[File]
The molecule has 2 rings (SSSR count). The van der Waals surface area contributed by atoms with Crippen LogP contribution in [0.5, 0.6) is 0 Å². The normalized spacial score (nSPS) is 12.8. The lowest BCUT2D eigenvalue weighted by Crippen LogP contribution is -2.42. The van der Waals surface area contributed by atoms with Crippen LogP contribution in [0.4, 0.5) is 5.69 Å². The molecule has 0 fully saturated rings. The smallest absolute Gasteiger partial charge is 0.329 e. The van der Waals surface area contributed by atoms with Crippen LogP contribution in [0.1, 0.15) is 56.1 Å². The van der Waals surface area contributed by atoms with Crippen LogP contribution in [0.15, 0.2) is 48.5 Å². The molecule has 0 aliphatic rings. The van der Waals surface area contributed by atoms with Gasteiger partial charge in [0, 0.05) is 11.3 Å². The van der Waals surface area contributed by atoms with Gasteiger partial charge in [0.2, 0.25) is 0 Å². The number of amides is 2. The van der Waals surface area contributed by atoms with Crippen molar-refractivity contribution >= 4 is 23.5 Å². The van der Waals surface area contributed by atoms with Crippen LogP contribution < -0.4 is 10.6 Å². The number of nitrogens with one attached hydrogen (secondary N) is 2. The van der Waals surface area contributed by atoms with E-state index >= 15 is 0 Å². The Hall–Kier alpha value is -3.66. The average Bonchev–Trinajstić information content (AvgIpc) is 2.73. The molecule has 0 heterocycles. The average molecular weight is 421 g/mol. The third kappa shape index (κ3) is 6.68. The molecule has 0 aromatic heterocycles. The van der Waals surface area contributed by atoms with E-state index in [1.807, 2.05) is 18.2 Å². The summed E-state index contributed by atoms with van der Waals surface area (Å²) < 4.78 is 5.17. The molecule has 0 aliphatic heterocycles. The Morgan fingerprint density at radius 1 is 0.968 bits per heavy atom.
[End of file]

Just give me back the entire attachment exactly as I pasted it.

The molecule has 2 rings (SSSR count). The van der Waals surface area contributed by atoms with Crippen LogP contribution in [0.5, 0.6) is 0 Å². The normalized spacial score (nSPS) is 12.8. The lowest BCUT2D eigenvalue weighted by Crippen LogP contribution is -2.42. The van der Waals surface area contributed by atoms with Crippen LogP contribution in [0.4, 0.5) is 5.69 Å². The molecule has 0 fully saturated rings. The smallest absolute Gasteiger partial charge is 0.329 e. The van der Waals surface area contributed by atoms with Crippen LogP contribution in [0.1, 0.15) is 56.1 Å². The van der Waals surface area contributed by atoms with Crippen LogP contribution in [0.15, 0.2) is 48.5 Å². The molecule has 0 aliphatic rings. The van der Waals surface area contributed by atoms with Gasteiger partial charge in [0, 0.05) is 11.3 Å². The van der Waals surface area contributed by atoms with Gasteiger partial charge in [0.2, 0.25) is 0 Å². The number of amides is 2. The van der Waals surface area contributed by atoms with Crippen molar-refractivity contribution >= 4 is 23.5 Å². The van der Waals surface area contributed by atoms with Crippen LogP contribution < -0.4 is 10.6 Å². The number of nitrogens with one attached hydrogen (secondary N) is 2. The van der Waals surface area contributed by atoms with E-state index >= 15 is 0 Å². The Hall–Kier alpha value is -3.66. The average Bonchev–Trinajstić information content (AvgIpc) is 2.73. The molecule has 0 heterocycles. The average molecular weight is 421 g/mol. The third kappa shape index (κ3) is 6.68. The molecule has 0 aromatic heterocycles. The van der Waals surface area contributed by atoms with E-state index in [1.807, 2.05) is 18.2 Å². The summed E-state index contributed by atoms with van der Waals surface area (Å²) < 4.78 is 5.17. The molecule has 0 aliphatic heterocycles. The Morgan fingerprint density at radius 1 is 0.968 bits per heavy atom.